Just what do we consider a ruin or a remnant you ask? Well, they are the vestiges that link us to our Long Island heritage. These remains can be a completely deserted ruin, a structure which has found a new life or anything in between. We enjoy looking for these treasures and hope you will enjoy reading and learning about them here.

We have broken this section into categories as follows:



Long Island has always played a role in our nation's military history. Here is where we cover everything from pre-WWI ruins through Cold War advances such as anti-aircraft missile systems.

We also had a large number of military contractors, like Grumman. From fighter jets to the moon module, Long Island has always played an important role in military technology. It's no wonder that many remnants of these historic eras remain.




Here is where we explore the remains of long gone industries from agriculture to large factories. Long Island has played an important role in agriculture and industry. Long Island duck and Blue Point oysters were famous the world over.

Here you will see the ruins of manufacturing and farming from one end of this island to the other.




Long Island has laid claim to some of the largest estates in the country. Some of them still exist as museums; others as ruins.

Here we explore Long Island's former estates. From the Gatsby era's Gold Coast to the Hamptons, come see LI's opulent side and hear the tales their walls once held secret.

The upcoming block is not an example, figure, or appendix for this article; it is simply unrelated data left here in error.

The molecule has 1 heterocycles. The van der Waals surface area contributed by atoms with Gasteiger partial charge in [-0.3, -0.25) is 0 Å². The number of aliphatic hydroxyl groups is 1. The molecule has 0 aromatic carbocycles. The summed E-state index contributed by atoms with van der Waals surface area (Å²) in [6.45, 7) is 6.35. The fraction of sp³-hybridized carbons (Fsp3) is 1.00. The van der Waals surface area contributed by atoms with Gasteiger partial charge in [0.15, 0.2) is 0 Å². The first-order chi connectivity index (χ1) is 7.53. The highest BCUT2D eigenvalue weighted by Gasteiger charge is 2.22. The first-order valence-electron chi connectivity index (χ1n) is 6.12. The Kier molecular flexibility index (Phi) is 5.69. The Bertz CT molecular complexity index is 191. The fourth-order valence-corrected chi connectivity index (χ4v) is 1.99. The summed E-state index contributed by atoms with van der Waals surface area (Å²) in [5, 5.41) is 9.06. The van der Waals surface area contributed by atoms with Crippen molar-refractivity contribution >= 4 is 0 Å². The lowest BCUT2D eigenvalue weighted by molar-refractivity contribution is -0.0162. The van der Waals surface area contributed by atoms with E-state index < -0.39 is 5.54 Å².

As infrastructure shifted over the centuries, some of Long Island's transportation arteries have become ruins. We used to have several trolley systems, the LIRR was once had more right of ways than it does now, even some airfields are long gone, but remains can still be found.

Here you can take a look at these transportation ruins of yesteryear.




As our needs changed, so have some of the institutions our ancestors once relied on. No longer are most students taught in single room schoolhouses, mental institutions no longer warehouse the disturbed, yet there are still many remains from this bygone era. There are many former public facilities of all different uses around Long Island.

Come explore the ruins of places that once were government- run, whose uses were often discontinued long ago.




See the leftovers of Long Island's dwellings (non estate) and businesses. From old country stores to abandoned farmhouses, you will find them here. You can learn a lot from looking at old dwellings and places of commerce, whether they are museums or have been abandoned.

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